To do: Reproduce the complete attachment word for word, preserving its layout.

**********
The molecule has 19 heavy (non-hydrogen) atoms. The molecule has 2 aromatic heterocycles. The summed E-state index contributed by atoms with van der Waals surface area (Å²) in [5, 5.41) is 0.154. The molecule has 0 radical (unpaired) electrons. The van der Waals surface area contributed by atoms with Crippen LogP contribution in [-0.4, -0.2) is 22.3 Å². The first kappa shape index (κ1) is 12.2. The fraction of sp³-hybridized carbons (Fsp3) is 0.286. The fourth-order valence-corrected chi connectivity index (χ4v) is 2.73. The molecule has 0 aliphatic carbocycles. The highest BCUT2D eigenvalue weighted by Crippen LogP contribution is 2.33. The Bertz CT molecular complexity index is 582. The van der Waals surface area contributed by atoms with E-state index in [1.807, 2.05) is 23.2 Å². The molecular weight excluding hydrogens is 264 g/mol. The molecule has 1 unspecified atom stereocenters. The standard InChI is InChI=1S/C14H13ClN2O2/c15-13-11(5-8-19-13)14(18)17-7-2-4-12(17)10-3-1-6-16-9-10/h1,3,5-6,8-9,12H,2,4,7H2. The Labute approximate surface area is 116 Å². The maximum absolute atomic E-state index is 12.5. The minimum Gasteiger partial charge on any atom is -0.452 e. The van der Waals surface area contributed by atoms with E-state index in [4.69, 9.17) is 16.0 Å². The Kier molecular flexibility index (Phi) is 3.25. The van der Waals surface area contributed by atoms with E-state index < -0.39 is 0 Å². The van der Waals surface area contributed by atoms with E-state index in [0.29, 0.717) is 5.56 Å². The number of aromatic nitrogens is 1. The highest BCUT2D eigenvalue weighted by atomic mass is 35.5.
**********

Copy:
The molecule has 19 heavy (non-hydrogen) atoms. The molecule has 2 aromatic heterocycles. The summed E-state index contributed by atoms with van der Waals surface area (Å²) in [5, 5.41) is 0.154. The molecule has 0 radical (unpaired) electrons. The van der Waals surface area contributed by atoms with Crippen LogP contribution in [-0.4, -0.2) is 22.3 Å². The first kappa shape index (κ1) is 12.2. The fraction of sp³-hybridized carbons (Fsp3) is 0.286. The fourth-order valence-corrected chi connectivity index (χ4v) is 2.73. The molecule has 0 aliphatic carbocycles. The highest BCUT2D eigenvalue weighted by Crippen LogP contribution is 2.33. The Bertz CT molecular complexity index is 582. The van der Waals surface area contributed by atoms with E-state index in [1.807, 2.05) is 23.2 Å². The molecular weight excluding hydrogens is 264 g/mol. The molecule has 1 unspecified atom stereocenters. The standard InChI is InChI=1S/C14H13ClN2O2/c15-13-11(5-8-19-13)14(18)17-7-2-4-12(17)10-3-1-6-16-9-10/h1,3,5-6,8-9,12H,2,4,7H2. The Labute approximate surface area is 116 Å². The maximum absolute atomic E-state index is 12.5. The minimum Gasteiger partial charge on any atom is -0.452 e. The van der Waals surface area contributed by atoms with E-state index in [4.69, 9.17) is 16.0 Å². The Kier molecular flexibility index (Phi) is 3.25. The van der Waals surface area contributed by atoms with E-state index < -0.39 is 0 Å². The van der Waals surface area contributed by atoms with E-state index in [0.29, 0.717) is 5.56 Å². The number of aromatic nitrogens is 1. The highest BCUT2D eigenvalue weighted by atomic mass is 35.5.